NEW YORK (CNNMoney.com) -- Stocks rallied Thursday, ending higher for the third-straight session, as investors continued to dig back in after a month long retreat that left the Dow and other major indexes at three-month lows.
After the close, the Federal Reserve said it is raising the discount rate, the emergency rate it charges banks seeking loans, by a quarter-percentage point, to 0.75%. The Fed said the move reflects improvements in the economy. Fed Chairman Ben Bernanke indicated a move was coming late last week, however, such changes typically don't occur between Fed meetings.
The move does not reflect a change in policy, the central bank said, and won't impact consumer or corporate borrowing costs. The more widely used fed funds rate, the overnight rate banks charge each other, is expected to remain at historic lows near zero for the foreseeable future.
Stocks had been volatile through the early afternoon as investors eyed Wal-Mart's cautious outlook, a jump in weekly jobless claims and a rise in a key inflation indicator. A strong dollar had pummeled commodities and oil and metal stocks.
But the dollar wavered in the afternoon, allowing the heavily-weighted energy and metal stocks to rise. Other gainers on the day were concentrated in the bank and tech sector. Hewlett-Packard's quarterly results also added to the day's gains.
Stocks gained Wednesday thanks to a better-than-expected housing report, a mixed forecast from the Federal Reserve and some upbeat company news. The gains followed a big rally Tuesday.
"The market was due for a rally after all the selling over the last few weeks, so you're seeing a few days of gains," said Sean Kraus, chief investment officer at CitizensTrust.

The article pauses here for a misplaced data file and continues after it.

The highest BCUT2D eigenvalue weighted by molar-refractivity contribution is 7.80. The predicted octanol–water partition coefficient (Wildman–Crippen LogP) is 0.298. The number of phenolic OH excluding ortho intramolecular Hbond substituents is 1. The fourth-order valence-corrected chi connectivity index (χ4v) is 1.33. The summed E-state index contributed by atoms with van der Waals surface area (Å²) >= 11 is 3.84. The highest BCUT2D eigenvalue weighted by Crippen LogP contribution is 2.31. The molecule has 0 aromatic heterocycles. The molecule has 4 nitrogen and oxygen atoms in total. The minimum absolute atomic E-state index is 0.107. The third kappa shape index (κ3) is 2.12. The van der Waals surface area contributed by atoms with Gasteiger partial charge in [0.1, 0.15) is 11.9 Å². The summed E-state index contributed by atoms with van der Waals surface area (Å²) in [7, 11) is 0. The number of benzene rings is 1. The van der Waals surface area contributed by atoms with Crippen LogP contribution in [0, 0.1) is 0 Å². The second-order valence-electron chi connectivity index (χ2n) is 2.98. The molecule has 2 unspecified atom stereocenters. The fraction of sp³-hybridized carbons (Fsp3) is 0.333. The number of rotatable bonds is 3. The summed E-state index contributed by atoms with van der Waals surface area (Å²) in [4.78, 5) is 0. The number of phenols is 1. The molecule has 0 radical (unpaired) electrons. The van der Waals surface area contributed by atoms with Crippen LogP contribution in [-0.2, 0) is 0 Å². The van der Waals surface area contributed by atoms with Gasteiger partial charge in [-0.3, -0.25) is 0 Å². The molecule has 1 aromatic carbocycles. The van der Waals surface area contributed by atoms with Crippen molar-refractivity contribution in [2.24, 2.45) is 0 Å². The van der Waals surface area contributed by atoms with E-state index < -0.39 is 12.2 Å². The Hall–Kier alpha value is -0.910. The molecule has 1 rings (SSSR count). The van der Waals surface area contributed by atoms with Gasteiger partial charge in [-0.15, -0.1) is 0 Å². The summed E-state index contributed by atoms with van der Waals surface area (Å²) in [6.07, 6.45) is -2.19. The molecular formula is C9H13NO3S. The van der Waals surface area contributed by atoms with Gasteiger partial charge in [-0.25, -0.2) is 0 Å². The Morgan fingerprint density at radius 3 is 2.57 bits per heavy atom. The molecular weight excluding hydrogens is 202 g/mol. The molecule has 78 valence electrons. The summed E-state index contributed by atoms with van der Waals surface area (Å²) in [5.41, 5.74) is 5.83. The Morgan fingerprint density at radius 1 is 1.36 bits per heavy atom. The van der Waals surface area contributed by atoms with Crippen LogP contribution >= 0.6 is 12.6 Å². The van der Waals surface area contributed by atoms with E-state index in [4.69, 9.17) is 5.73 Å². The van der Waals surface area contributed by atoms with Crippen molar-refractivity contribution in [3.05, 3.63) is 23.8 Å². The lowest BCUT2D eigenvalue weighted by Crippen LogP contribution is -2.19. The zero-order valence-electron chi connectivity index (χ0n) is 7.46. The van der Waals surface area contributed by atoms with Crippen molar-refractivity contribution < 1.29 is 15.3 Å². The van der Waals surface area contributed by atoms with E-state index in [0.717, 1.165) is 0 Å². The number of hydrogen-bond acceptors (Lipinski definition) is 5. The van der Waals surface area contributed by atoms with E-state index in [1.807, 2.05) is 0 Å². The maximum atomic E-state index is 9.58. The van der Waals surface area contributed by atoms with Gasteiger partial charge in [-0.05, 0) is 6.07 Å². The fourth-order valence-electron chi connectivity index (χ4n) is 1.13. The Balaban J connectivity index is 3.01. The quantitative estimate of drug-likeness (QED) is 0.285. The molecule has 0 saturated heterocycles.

But Kraus said that there were still questions about the same issues that have been dragging on the market over the last few weeks. They include whether Greece's debt crisis is indicative of a bigger problem in Europe and what China's decision to pull back bank lending will mean.
Add in Thursday's weekly jobless claims report and Wal-Mart's outlook and "it all makes the recovery look tentative," Kraus said. "When that happens, the market doesn't know what to do."
Between recent rally highs hit on Jan. 19 and the lows of early February, the S&P 500 slumped over 9%, while the Nasdaq and Dow lost over 7%. But in the last two weeks stocks have recovered, with the Dow now just over 330 points away from its 2010 high of 10,725.43.
Jobs: The number of Americans filing new claims for unemployment rose to 473,000 last week from a revised 442,000 in the previous week. Economists surveyed by Briefing.com expected 438,000 claims.
Continuing claims, a measure of Americans who have been receiving benefits for a year or more, held steady at 4.563 million versus forecasts for a drop to 4.5 million.
Quarterly results: Hewlett-Packard (HPQ, Fortune 500) reported higher quarterly earnings and revenue that topped expectations, after the close Wednesday. The company also boosted its outlook for the full year. HP shares rose 1.4%.
The company also said that sales at stores open a year or more, a retail metric known as same-store sales, fell 1.6% for the quarter, the first quarterly decline. Same-store sales were flat for the year.